Reporters and editors are always looking for news. You can make their jobs easier by developing and packaging story ideas. Be mindful of their tight deadlines and need for balanced stories.
What do reporters need?
- Stories that are newsworthy, interesting and relevant to their audience
- Accurate and timely information
- Access to credible spokespeople or sources
- Advance notice (particularly for magazine writers and TV reporters)
- Good audio and visual opportunities (for radio and TV reporters, respectively)
What makes a good story?
A news story should have one or more of the following elements: timeliness, relevance, proximity, prominence; human interest/oddity, and conflict. Local outlets are interested primarily in local news, while regional, statewide or national outlets are looking for stories with broader appeal and impact.
Facts are a necessary part of a news story, but they’re not everything. Effective stories also:
- Tap into core values, address things people care about
- Have human interest, are relatable
- Have a problem/villain, solution/hero, or a call to action
- Include good messengers or characters, and
- In the case of a TV and radio, offer good visual and sound opportunities.
What makes a good spokesperson?
A good messenger is someone that has issue expertise, can represent your point of view, and has good standing with your target audience. They should be:
- Articulate—able to express themselves clearly and concisely, without jargon
- Credible—respected by their peers and the community
- Knowledgeable—have facts and numbers at the ready
- Compelling—have a good story to tell, or a strong point of view
- Available—easily reached and responsive when reporters call, and
- Media trained or coachable—willing to take some message direction.
Before you approach media outlets
Before contacting reporters, identify your goals, audience and target outlets. You should also:
- Find what is newsworthy or relevant about your story: why should audiences care?
- Determine your key messages and anticipate questions.
- Recruit credible spokespeople.
- Identify and research target reporters: have they covered the issue before? If so, from what perspective?
- Prepare background materials.
- Plan your pitch: is it the right time? Is there any recent news about this subject?
Pitching etiquette for tv and radio
While many print reporters have “beats” or particular topics they specialize in, TV and radio reporters usually cover more than one beat. To contact broadcast stations:
- Email your story idea to an Assignment Editor (for TV), or a News Director or Producer (for radio), and, ideally, also to a reporter who has covered the issue.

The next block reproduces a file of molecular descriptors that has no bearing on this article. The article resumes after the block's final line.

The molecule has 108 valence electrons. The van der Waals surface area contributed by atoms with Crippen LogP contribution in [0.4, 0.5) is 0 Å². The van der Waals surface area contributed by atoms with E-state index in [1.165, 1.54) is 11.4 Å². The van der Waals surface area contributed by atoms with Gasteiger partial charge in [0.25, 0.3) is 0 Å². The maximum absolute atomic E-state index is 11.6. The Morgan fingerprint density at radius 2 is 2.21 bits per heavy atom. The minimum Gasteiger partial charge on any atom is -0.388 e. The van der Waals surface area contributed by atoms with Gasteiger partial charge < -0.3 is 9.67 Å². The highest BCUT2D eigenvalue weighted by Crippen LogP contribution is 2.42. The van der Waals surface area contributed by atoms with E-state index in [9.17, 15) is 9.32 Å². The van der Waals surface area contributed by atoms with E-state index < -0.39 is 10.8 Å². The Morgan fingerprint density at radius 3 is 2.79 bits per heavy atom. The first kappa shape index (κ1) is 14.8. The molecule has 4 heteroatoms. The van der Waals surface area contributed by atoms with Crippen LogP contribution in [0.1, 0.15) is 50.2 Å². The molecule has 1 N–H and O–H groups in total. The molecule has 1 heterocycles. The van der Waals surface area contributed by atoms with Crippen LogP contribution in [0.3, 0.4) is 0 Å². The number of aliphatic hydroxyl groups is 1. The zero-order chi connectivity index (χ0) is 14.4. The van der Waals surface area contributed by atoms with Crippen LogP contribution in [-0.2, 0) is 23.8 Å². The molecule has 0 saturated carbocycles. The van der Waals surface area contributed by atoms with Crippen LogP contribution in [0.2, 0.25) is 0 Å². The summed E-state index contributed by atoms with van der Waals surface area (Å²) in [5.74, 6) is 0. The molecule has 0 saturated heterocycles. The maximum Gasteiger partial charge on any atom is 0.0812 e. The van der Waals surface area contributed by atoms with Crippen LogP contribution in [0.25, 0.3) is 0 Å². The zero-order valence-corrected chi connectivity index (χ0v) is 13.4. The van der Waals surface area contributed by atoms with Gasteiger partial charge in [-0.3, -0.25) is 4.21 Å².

- Send a media advisory to TV assignment desks at least two days before your event and a press release the day of. For breaking news, you can contact them anytime.
How to position yourself as an expert/source of information:
- Volunteer information—share a colorful story, interesting fact or breaking news.
- Be transparent about your role in the process, or relationship to the issue.
- Get prepared – have informational materials handy.
- Refer reporters to other useful sources.
- Speak plain English.
When talking to a reporter
When a reporter calls, get their name, contact information, and deadline. To better understand the context for the interview, ask the reporter about their angle and plans for the story, including other people they plan to call. Consider the politics of the reporter and outlet. Also:
- Be prepared—know your subject and anticipate likely questions.
- Write down your key points, and stick to them.
- Be honest. If you don’t know the answer to a question, offer to get back to them with an answer (and then do), or refer them to another resource.
- Keep in mind that you are never really “off the record.”
Positioning yourself as a trusted source of information is key to establishing and maintaining good relationships with reporters. They are usually crunched for time (especially in this era of shrinking newsrooms) so it’s important to be targeted in your outreach. It also helps to:
- Do your homework—find the “news hook,” identify your target, and plan your pitch.
- Pick the right vehicle or media outlet.
- Make it easy for reporters to cover your story by providing background information and reliable sources.
- Use plain English.
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